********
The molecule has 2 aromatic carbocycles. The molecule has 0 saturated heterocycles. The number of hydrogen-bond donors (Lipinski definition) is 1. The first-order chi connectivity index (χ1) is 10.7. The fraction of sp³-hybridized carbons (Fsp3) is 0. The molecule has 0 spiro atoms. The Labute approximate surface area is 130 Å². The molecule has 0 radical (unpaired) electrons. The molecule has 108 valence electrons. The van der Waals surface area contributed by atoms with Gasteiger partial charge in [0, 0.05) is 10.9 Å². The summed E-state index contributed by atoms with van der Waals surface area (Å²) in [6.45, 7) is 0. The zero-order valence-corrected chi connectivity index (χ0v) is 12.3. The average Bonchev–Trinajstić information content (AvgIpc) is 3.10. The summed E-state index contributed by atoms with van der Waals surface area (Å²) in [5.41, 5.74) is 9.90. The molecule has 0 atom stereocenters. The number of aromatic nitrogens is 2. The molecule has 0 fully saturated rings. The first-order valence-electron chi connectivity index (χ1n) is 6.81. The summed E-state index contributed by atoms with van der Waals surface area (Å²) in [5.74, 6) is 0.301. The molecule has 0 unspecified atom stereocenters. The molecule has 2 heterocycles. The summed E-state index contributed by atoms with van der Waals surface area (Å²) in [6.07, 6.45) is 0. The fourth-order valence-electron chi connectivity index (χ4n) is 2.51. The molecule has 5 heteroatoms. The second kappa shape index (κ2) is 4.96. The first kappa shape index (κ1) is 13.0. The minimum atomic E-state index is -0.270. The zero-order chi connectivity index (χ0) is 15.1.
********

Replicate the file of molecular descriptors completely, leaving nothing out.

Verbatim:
The molecule has 2 aromatic carbocycles. The molecule has 0 saturated heterocycles. The number of hydrogen-bond donors (Lipinski definition) is 1. The first-order chi connectivity index (χ1) is 10.7. The fraction of sp³-hybridized carbons (Fsp3) is 0. The molecule has 0 spiro atoms. The Labute approximate surface area is 130 Å². The molecule has 0 radical (unpaired) electrons. The molecule has 108 valence electrons. The van der Waals surface area contributed by atoms with Gasteiger partial charge in [0, 0.05) is 10.9 Å². The summed E-state index contributed by atoms with van der Waals surface area (Å²) in [6.45, 7) is 0. The zero-order valence-corrected chi connectivity index (χ0v) is 12.3. The average Bonchev–Trinajstić information content (AvgIpc) is 3.10. The summed E-state index contributed by atoms with van der Waals surface area (Å²) in [5.41, 5.74) is 9.90. The molecule has 0 atom stereocenters. The number of aromatic nitrogens is 2. The molecule has 0 fully saturated rings. The first-order valence-electron chi connectivity index (χ1n) is 6.81. The summed E-state index contributed by atoms with van der Waals surface area (Å²) in [5.74, 6) is 0.301. The molecule has 0 unspecified atom stereocenters. The molecule has 2 heterocycles. The summed E-state index contributed by atoms with van der Waals surface area (Å²) in [6.07, 6.45) is 0. The fourth-order valence-electron chi connectivity index (χ4n) is 2.51. The molecule has 5 heteroatoms. The second kappa shape index (κ2) is 4.96. The first kappa shape index (κ1) is 13.0. The minimum atomic E-state index is -0.270. The zero-order chi connectivity index (χ0) is 15.1.